Electric & Musical Industries was formed in 1931, initially releasing classical music, but went on to launch the Beatles, who changed the record label's operations and funded the company for years and years. The label's recording rules were further broadened by Queen and Pink Floyd. EMI ushered punk into the mainstream with Sex Pistols, and then embraced the New Romanticism and the polished excesses of Duran Duran. They made music videos big with Pet Shop Boys and made Brit Pop a thing with Blur, and were home to Radiohead. This is the inside story of EMI, one of the greatest British brands in recording history, as told by people involved with the record label's storied history, augmented by company and performance footage. [more inside]
Damon Albarn has released a video for the title track from his upcoming (and first-ever!) solo album, Everyday Robots. Rolling Stone has asked him questions about it. He recently performed a few new songs and some old ones at the Sundance Film Festival. Aitor Throup, a London-based menswear designer, is the album's "creative director."
What can we really tell about these tracks’ place in a world where the common consensus has airbrushed the Outhere Brothers and Robson & Jerome into a parallel world? Track one: Parklife by Blur. Track two: Cigarettes and Alcohol by Oasis. So began Polygram's series of Shine compilations, ten double CDs issued between April 1995 and August 1998 - an imperfect document of a timeframe that includes a battle for number one making the news bulletins, and Jarvis Cocker invading Michael Jackson's Brit performance. The Shine Years, by Simon Sweeping The Nation, is recapping the Shine compilation albums chronologically, track by track.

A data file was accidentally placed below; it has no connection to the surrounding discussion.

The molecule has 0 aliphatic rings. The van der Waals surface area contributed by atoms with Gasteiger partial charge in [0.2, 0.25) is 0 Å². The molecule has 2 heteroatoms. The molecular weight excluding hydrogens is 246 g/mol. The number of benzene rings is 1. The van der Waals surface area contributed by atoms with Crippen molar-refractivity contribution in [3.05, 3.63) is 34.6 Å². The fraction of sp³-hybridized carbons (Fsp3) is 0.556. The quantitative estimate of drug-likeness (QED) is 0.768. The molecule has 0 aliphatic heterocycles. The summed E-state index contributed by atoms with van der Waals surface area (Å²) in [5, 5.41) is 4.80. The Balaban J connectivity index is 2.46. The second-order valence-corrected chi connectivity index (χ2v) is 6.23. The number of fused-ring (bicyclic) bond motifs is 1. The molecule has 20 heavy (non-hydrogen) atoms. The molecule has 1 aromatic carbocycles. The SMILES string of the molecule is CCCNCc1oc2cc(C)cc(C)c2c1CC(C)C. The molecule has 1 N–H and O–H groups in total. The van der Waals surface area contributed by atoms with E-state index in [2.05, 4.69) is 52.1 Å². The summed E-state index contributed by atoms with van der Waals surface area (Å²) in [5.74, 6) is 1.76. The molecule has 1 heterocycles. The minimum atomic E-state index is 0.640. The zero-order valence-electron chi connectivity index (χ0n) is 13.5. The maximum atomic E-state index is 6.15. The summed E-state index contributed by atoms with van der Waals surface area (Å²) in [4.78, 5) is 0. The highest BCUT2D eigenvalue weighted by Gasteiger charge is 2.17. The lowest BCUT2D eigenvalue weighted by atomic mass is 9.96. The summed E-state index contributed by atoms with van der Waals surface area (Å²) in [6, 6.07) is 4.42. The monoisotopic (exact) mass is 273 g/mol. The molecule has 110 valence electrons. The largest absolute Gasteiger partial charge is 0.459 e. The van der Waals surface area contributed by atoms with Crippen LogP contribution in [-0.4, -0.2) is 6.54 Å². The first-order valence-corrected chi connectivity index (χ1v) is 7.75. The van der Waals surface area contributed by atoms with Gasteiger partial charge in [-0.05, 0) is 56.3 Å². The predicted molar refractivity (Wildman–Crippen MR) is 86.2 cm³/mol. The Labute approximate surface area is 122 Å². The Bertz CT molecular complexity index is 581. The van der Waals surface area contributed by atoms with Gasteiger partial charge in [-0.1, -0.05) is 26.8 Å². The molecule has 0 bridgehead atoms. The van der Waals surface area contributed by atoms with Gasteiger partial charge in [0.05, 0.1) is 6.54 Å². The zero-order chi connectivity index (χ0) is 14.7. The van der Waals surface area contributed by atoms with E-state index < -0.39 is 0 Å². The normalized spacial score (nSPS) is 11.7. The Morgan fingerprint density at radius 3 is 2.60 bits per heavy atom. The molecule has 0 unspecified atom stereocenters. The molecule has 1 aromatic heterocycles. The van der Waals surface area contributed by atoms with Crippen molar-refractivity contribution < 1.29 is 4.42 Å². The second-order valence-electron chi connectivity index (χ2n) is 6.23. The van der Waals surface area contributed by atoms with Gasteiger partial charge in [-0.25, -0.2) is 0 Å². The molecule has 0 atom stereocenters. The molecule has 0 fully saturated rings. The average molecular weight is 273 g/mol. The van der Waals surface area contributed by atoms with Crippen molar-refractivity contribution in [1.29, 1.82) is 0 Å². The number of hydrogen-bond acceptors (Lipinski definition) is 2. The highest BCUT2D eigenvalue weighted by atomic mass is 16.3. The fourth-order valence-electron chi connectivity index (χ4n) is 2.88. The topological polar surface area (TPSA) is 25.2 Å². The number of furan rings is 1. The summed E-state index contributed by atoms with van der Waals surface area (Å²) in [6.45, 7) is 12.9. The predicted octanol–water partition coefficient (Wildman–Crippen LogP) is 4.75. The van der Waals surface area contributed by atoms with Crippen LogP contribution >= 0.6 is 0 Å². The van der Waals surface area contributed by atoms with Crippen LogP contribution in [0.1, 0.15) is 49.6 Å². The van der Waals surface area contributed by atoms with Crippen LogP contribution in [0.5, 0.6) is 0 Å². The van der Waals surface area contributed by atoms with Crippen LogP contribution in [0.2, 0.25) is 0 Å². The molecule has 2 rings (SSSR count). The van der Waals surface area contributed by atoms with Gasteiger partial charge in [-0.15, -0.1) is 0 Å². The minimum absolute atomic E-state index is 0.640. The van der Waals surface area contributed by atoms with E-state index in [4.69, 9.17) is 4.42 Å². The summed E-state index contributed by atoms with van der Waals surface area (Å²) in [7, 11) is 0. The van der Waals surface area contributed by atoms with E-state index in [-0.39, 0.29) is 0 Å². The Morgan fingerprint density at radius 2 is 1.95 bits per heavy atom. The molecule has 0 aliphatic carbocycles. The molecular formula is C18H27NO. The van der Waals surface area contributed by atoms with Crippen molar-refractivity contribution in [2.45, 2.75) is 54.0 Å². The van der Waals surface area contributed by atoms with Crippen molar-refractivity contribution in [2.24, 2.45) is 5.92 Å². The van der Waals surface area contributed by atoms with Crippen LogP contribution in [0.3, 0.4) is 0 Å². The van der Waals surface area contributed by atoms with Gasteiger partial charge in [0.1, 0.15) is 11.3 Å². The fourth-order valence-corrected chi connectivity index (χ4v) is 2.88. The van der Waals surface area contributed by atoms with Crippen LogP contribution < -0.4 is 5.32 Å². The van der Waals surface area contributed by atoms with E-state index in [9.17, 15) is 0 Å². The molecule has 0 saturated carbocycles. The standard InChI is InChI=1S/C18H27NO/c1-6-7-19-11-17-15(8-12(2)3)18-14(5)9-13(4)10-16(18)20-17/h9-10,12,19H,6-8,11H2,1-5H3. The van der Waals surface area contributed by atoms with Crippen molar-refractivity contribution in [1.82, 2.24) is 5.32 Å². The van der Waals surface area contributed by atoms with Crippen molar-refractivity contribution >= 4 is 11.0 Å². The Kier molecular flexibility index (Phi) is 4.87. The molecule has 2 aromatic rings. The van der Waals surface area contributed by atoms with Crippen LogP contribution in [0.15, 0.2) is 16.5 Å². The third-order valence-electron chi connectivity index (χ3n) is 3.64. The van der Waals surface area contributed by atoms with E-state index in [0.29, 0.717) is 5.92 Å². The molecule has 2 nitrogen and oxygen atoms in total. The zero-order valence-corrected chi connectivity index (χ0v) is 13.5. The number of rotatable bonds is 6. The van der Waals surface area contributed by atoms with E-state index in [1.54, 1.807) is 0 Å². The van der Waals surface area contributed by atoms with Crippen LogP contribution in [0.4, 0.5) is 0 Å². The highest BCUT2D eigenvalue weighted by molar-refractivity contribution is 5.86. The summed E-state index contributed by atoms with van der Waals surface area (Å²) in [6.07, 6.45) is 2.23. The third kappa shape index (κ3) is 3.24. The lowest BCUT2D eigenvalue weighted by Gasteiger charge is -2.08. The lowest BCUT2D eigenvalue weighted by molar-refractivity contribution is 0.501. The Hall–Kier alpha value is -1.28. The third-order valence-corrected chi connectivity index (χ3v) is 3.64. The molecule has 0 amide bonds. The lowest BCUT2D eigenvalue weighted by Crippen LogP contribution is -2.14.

Love and Poison tells the story of BritPop's love triangle -- Blur's Damon Albarn, Suede's Brett Anderson, and Elastica's Justine Frischmann. These articles from The Guardian are an excerpt from John Harris' "The Last Party: Britpop, Blair and the Demise of English Rock."
blur are back. My favourite band since seeing them play in a pub in Leicester, blur release their 7th album next month. They "invented" Britpop, then reinvented themselves when the backlash began, and it's lovely to still have them around. Something I've grown with and recognise as I stare at another edition of Top of the Pops, understanding nothing of the karaoke-cover-pap in the charts today. If you're going to see them in London next month, I'll be the one at the back with a pint in my hand and a contented smile on my face (too old for this jumping around at the front lark)...